Capturing Our Impact: Tracking Social Procurement KPIs
The CCSP met for the 6th Peer Exchange of the year on October 19th, focussed on tracking and measuring social procurement KPIs.
Wherever an organization is on their sustainable procurement journey, it’s never too early to start tracking KPIs and measure the Program’s impacts. KPIs should be tracked across all four pillars of sustainable procurement, but this month’s Peer Exchange dove into discussion on the social pillar. CCSP members heard from two organizations at different stages of their measurement journey: the City of Calgary and the City of Winnipeg.
City of Calgary Questionnaire Digitizes Data Collection
The City of Calgary shared how they have developed and are now implementing the Social Procurement Questionnaire. The Questionnaire is a cornerstone tool of the City’s Social Procurement Program and aims to add value for Calgary citizens, suppliers, and the City by incentivizing conscious buying, reducing cost barriers, and providing better, faster service.
After the initial pilot stages, which involved manual review of Questionnaire responses, the City was able to embed it directly within its online contract management system, SAP Ariba. The Questionnaire is now organized into four categories: Economic, Social, Climate & Environment, and Governance. Through digitization and the use of binary questions, the process has simplified evaluation and freed up time for staff.
Using the data collected via the Questionnaire, The City is able to track KPIs such as:
- % of contracts awarded to small and medium sized enterprises (SMEs)
- % industry participation rate (in the Questionnaire)
- % of contracts awarded to suppliers with the top score
- % of contracts awarded to suppliers providing work experience
- % of contracts awarded to suppliers paying living wages
The Questionnaire can be completed by a supplier upon registration and is attached to all competitive procurements as a scored component. The City is proud to see that 96% of suppliers have completed the Questionnaire with 53% of contracts awarded to suppliers with the top scores.
The City of Winnipeg Begins their Measurement Journey
The City of Winnipeg delved into the initial steps that have been taken to identify which KPIs to track, what data collection processes are being used, and shared some preliminary barriers and success factors.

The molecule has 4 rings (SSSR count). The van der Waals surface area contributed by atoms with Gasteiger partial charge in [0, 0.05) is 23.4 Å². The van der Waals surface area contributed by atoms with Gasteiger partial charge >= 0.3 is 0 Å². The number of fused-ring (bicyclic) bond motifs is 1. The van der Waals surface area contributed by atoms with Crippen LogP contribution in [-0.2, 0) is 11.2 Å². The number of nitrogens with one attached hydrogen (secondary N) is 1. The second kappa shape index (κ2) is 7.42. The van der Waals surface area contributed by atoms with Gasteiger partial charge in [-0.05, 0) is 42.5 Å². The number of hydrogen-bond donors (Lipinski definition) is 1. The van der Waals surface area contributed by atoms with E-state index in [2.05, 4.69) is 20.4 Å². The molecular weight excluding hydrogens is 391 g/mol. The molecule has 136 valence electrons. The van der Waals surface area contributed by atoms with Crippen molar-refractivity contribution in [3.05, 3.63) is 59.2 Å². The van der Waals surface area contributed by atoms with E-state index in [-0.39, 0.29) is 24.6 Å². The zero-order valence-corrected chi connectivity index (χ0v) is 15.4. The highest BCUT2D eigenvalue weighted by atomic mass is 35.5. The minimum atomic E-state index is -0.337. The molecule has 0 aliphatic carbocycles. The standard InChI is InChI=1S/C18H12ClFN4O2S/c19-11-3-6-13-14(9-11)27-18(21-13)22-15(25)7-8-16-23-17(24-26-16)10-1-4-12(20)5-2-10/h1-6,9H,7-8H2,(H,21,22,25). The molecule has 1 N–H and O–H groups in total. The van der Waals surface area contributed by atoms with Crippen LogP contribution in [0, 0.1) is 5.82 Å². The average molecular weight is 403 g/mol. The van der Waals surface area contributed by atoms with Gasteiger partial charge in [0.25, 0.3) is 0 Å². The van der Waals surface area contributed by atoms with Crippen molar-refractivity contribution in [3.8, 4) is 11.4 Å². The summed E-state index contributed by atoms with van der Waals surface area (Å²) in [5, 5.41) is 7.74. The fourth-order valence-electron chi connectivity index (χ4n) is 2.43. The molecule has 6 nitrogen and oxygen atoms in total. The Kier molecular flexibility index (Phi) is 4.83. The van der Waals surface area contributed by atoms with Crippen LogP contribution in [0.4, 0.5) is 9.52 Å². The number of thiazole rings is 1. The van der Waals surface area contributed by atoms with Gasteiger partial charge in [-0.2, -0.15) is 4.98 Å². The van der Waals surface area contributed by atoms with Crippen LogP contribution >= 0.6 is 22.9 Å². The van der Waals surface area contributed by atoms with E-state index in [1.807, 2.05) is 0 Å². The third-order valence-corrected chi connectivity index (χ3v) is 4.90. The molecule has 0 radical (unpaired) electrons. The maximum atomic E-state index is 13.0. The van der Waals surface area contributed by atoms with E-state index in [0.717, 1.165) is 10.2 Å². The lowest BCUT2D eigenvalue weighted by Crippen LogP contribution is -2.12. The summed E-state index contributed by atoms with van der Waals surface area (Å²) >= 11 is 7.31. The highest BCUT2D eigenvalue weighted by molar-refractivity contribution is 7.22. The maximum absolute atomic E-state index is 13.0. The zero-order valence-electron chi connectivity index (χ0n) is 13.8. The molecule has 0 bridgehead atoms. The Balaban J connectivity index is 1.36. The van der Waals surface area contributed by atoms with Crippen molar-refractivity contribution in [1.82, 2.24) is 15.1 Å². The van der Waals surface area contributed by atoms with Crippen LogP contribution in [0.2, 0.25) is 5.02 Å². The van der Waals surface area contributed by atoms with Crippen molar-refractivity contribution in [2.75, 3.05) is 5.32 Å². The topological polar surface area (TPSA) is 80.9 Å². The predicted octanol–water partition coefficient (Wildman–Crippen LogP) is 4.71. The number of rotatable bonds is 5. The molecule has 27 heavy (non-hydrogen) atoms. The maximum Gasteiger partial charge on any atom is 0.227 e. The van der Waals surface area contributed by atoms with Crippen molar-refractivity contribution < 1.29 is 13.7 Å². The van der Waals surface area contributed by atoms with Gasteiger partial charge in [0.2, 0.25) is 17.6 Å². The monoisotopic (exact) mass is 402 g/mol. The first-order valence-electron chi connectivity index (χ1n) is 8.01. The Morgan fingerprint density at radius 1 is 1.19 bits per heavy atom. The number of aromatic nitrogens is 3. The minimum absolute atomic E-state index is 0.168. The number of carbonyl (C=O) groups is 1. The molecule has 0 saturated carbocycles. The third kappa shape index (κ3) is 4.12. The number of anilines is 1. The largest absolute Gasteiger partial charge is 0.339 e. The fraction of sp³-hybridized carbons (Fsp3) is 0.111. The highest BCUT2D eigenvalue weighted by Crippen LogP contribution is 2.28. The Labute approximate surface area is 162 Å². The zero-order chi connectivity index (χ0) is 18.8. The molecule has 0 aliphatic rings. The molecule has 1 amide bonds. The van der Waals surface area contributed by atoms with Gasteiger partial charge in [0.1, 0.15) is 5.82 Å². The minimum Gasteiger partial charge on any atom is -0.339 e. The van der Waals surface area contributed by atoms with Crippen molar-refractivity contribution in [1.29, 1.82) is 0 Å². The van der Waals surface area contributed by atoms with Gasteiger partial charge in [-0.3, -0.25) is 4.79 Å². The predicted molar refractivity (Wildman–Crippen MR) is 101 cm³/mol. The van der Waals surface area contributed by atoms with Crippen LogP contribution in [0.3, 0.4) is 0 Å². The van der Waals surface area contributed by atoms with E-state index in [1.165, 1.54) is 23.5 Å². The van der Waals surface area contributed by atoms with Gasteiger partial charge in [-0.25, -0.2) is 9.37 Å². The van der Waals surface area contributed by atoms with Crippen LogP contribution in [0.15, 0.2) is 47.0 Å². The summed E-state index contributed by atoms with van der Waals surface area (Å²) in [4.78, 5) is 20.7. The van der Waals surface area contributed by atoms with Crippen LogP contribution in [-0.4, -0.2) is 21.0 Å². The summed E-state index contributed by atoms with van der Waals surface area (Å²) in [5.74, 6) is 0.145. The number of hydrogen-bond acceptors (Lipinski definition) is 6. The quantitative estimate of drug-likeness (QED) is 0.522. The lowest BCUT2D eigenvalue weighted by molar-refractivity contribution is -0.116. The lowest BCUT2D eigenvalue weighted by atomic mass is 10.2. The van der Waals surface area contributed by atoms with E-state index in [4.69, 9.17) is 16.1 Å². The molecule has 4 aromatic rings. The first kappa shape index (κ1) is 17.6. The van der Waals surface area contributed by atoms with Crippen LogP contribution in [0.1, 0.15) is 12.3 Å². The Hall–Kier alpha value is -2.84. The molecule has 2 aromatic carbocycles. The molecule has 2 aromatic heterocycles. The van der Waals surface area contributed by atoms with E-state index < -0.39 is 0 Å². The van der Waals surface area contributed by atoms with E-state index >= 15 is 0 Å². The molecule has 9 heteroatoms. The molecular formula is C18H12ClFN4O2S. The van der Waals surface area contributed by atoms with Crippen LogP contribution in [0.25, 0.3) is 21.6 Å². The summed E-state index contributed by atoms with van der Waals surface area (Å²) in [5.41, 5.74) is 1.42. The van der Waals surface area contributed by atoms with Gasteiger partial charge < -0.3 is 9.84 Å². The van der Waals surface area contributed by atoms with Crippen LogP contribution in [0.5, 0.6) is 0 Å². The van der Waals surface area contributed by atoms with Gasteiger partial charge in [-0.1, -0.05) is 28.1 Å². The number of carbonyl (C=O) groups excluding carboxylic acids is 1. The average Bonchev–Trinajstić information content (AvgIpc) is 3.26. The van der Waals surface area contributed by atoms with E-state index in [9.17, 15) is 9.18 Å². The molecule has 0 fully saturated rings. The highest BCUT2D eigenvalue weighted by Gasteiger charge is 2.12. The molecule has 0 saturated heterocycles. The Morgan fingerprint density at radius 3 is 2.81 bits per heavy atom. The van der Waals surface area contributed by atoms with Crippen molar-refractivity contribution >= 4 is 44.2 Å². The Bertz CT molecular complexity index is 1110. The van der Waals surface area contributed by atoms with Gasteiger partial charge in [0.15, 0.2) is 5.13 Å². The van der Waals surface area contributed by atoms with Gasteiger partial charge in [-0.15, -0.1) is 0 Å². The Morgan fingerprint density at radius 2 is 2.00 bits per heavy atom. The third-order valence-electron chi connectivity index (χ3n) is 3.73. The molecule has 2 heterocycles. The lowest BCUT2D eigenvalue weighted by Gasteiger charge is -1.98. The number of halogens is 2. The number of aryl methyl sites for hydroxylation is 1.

Through its Sustainable Procurement Action Plan and Social Procurement Framework, the City has identified a number of KPIs across multiple pillars. Social and Indigenous procurement KPIs included (but are not limited to):
- % of total spend with Indigenous, Diverse and Social Enterprises
- # and $ value of contracts awarded to Indigenous, Diverse and Social Enterprises
- # and % of projects with Community Benefit Agreements
- # of Equity Group members who received skills training or apprenticeships
To gather data from suppliers, the City of Winnipeg is using a few channels:
- MERX: through the e-bidding platform, suppliers can select if they are owned by an equity-seeking group.
- The City’s Social Procurement Supplier Registry: captures additional information from suppliers beyond MERX.
- Records clause in solicitation documents: record information and reference documents from suppliers as a result of responses to social-related RFP questions.
The City is also piloting new supplier questionnaires, the first of which is the Social & Indigenous Procurement Questionnaire, which is available for staff to include in RFP’s and will contribute to further data collection.
To date, procurement staff have submitted one progress report to the Executive Policy Committee and will continue to do so each year. While barriers – such as limited budget and resources, manual data tracking, and access to data – are present, the City is looking forward to the future digitization and evolution of its efforts.
Key Success Factors for Measuring Social Procurement KPIs
1. It’s a team effort. Get buy-in from senior leadership, client departments and industry stakeholders to create a more seamless and collaborative process.
2. Training and communication is crucial. Ensure staff understand the importance of collecting this data and are trained on how their role contributes to the process.
3. Collaborate with peer organizations. External collaboration is a great way to share success stories and overcome common barriers.
4. Digitization is the future. Lack of time and resources is a common barrier. Invest upfront in electronic systems to digitize the process and ultimately save time and money spent on manual data collection and tracking.
5. Start small instead of not at all. Not all KPI’s need to be reported on right away. Both cities have a list of desired KPIs and are working towards setting up the appropriate processes that will enable data collection on all of them iteratively.
WRITTEN BY: MEG TURNER, SPECIALIST AT REEVE CONSULTING & AMANDA CHOUINARD, PROGRAM MANAGER AT THE CANADIAN COLLABORATION FOR SUSTAINABLE PROCUREMENT (CCSP)